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Trevor Lawrence Being Failed By Entire Jaguars Organization

  • The Draft Network
  • November 1, 2021
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When the Jacksonville Jaguars took Trevor Lawrence first overall back in April, he was a consensus no-brainer pick. He was a generational talent set to take a cursed Jaguars franchise and turn them into a contender. A golden-armed prodigy taking the form of something the NFL hadn’t seen since Andrew Luck.

Fast forward a few months and Lawrence is near the bottom of the NFL in virtually every quarterback category, whether it be basic stats like interceptions, completion percentage, and yards per attempt, or even more complex ones like completion percentage above expectation and EPA/play.

So what’s happened? Where is this quarterback we were promised?

It’s a combination of things, but unsurprisingly, it mostly comes down to the Jaguars being, well, the Jaguars. This is a team that had an entire offseason—and an immense amount of resources at their disposal—to structure their team and mold it to what suited Lawrence best. It’s pretty obvious through eight weeks that they ended up doing none of that.

Some injuries—one to first-round running back Travis Etienne and another to their top wide receiver D.J. Chark—definitely hurt Jacksonville in this regard, but they still essentially wasted what was the most critical offseason in franchise history and have now coupled it with one of the worst regular seasons in franchise history (which is really saying something).

Lawrence is stuck dealing with a mentally checked-out, flight-ditching, club-promoting Urban Meyer as his head coach, an offensive coordinator and passing game that treats him either like a toddler or prime Dan Marino (there’s absolutely no in-between), and a receiving group that’s top target is a lifelong special teamer who wears No. 39. Couple that with a horrid defense that has Lawrence playing from behind before he can even blink and it’s no wonder his stats look so bad thus far.

Take this past weekend's game against Seattle for example. Lawrence threw it an eye-popping 52 times—most of that when the game was helplessly out of reach—but he did a lot of good things that just won’t show up anywhere. There were two third-down plays—one a drop and one a miscommunication where the wide receiver cut off his route—during the first half that stalled drives in no way because of him. He threw a bad pick, but his wide receiver was supposed to cut the route flatter as opposed to drifting downfield. 

In the fourth quarter, he threw three passes on an eventual garbage-time touchdown drive—one a dime on 3rd-and-16, another escaping pressure with about five minutes left, and the final one laying a perfect ball into the Cover-2 hole on the sideline—that were all dropped. Marvin Jones created no separation (like he has all year), Laviska Shenault fought balls into his frame and looked more like a gadget player than a full-fledged wide receiver, and Tavon Austin made Kyler Murray look huge. These are professional players who obviously are very skilled at what they do to get to this point, but it was a straight-up pathetic performance.

Then you also tack on the coaching aspect. Meyer was disinterested on the sideline, mismanaging essentially everything despite a bye week to prepare. At one point they had a 12 men on the field penalty then still had to call a timeout on the very next play to avoid the same penalty. Offensive coordinator Darrell Bevell was no better, giving a vertical, shot thrower like Lawrence an average depth of target of just three yards heading into the fourth quarter, rotating between running high-school-level screen passes on early downs and a ‘figure things out for yourself’ approach with Lawrence once it inevitably got to 3rd and 4th-and-long.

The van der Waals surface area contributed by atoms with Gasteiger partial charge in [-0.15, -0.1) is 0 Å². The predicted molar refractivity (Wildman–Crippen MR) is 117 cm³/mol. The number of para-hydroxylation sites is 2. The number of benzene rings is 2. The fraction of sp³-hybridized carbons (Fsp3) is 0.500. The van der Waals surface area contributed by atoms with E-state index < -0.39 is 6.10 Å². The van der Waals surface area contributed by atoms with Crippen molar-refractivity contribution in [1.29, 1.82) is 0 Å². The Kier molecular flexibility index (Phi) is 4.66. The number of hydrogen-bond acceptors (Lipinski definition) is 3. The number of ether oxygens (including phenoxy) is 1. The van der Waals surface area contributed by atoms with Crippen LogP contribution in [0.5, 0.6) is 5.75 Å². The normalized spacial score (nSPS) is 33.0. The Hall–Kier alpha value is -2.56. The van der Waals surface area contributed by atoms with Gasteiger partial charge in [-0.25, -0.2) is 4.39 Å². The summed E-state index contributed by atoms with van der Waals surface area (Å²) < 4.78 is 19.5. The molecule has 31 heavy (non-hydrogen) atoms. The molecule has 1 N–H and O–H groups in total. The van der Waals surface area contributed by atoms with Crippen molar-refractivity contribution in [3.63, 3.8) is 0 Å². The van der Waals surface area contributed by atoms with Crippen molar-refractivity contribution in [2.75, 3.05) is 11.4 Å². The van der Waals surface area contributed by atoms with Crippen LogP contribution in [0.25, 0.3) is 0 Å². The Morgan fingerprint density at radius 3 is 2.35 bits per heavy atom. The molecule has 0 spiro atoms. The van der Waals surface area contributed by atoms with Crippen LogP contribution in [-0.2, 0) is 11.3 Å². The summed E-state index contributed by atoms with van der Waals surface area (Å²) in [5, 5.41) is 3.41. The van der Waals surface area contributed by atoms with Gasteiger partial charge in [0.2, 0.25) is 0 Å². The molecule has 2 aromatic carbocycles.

All of this isn’t to say Lawrence himself didn’t experience growing pains in the match-up. His lone pick was still thrown into double coverage regardless of how the wide receiver ran his route and he's struggled mightily with turnovers and protecting the football throughout the year—but that’s natural with any rookie quarterback, even someone with his resume. He’s learning NFL coverages, trying to see what he can and can’t get away with at this level, and experimenting with things. What’s not natural is throwing up 3rd-and-long prayers to special teams players while your coach thinks about his Ohio bar on the sideline.

At the end of the day, just because guys like Justin Herbert and Dak Prescott had insane rookie years doesn't mean that Lawrence has been a disappointment relative to what he showed at Clemson. He just hasn’t been able to turn a circus into a functioning act. There’s no shame in that, especially when you look at the history of guys who were taken first overall in their first years. Even Luck had similar advanced stats (particularly CPOE, CMP%, and air yards) to Lawrence through his first eight starts, which goes to show that the NFL just isn’t built for young players to carry franchises. 

Right now Lawrence is essentially Captain America facing Thanos’ army alone. A brave and talented soldier, but one with no chance at success if things stay the way they currently are. It doesn’t matter that you’re Chris Evans with a sick suit, your top three targets on Sunday were Jamal Agnew, Carlos Hyde, and Dan Arnold.

Let’s hope the Jags pull a Dr. Strange and open some portals soon, because misery and suffering when Blake Bortles is your quarterback is one thing, but ruining Trevor Lawrence? That’s unforgivable.

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